“We can now come up with a plan to further protect and preserve this site,” Exzabe said. “The ones with the fingers, for me, are pretty unique. I believe there are some elsewhere with fingers, but fingers and hands are pretty distinct, as well as the size of them. We find a lot of petroglyphs that are a foot or so tall, but this one measures 4 to 5 feet from head to toe. It’s pretty impressive.”

He and fellow archaeologists encourage people to look and not touch. Even the process of scraping sand away by hand or with brushes can damage the integrity of the figures, Exzabe said.

Glen Kila, a lineal descendant of the aboriginal families who first settled on the Waianae Coast, said petroglyphs record genealogy and religion.

“It’s very important to know about the lineal descendants of the area and their understanding of these petroglyphs,” Kila said. “The interpretation of these petroglyphs can only be interpreted by the lineal descendants who are familiar with its history and culture.”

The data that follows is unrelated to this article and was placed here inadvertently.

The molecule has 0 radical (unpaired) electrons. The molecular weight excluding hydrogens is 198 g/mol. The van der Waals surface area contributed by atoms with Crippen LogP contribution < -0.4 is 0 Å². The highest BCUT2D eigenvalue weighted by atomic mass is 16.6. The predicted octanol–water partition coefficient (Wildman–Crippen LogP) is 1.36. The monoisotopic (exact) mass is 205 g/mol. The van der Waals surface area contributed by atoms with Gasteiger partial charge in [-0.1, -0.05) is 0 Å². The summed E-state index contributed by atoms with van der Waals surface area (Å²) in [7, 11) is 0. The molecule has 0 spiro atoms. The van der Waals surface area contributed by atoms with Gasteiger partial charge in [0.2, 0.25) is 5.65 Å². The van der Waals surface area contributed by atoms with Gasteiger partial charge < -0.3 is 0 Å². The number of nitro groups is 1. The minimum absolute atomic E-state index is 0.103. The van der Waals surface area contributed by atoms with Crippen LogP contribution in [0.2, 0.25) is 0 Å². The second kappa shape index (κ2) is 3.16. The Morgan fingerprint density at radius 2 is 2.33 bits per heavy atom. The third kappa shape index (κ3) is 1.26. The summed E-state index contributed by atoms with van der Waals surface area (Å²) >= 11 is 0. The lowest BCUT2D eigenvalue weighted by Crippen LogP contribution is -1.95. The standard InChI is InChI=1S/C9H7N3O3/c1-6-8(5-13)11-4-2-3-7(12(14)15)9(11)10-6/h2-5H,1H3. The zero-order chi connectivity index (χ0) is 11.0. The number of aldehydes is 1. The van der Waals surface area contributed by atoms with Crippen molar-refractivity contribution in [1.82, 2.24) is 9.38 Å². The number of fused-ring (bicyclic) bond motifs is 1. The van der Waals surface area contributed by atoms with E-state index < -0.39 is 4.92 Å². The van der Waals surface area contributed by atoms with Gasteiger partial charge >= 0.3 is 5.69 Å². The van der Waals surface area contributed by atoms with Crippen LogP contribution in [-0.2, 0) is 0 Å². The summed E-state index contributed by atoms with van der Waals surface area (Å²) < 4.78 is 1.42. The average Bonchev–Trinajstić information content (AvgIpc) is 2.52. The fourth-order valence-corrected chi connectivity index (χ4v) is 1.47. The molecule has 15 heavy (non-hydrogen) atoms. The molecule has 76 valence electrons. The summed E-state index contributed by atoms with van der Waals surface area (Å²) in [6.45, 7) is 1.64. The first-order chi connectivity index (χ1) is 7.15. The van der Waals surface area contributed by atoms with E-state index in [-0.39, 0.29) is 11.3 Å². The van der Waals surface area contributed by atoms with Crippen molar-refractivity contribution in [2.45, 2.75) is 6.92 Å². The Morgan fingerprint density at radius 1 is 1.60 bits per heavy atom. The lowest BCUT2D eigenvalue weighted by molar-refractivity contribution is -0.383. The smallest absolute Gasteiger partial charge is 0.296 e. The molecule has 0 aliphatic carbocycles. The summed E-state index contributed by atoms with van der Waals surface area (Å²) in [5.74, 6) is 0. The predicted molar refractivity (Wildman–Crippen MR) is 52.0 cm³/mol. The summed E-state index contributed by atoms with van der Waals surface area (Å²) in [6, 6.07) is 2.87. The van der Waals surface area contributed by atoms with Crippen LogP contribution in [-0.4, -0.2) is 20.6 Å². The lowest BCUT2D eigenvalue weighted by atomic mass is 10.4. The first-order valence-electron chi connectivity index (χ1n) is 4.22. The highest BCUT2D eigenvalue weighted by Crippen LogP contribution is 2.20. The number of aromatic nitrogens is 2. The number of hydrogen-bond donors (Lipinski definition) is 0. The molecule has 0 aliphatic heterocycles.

Sand has since covered the petroglyphs, but the Army and DLNR are committed to protecting the discovery.

“They are an important part of Hawaii’s culture and while sands have covered them again, in time they will reappear and we want to make sure people know that they are fragile and culturally sensitive and should only be viewed; not touched,” said Dr. Alan Downer, administrator for the DLNR State Historic Preservation Division.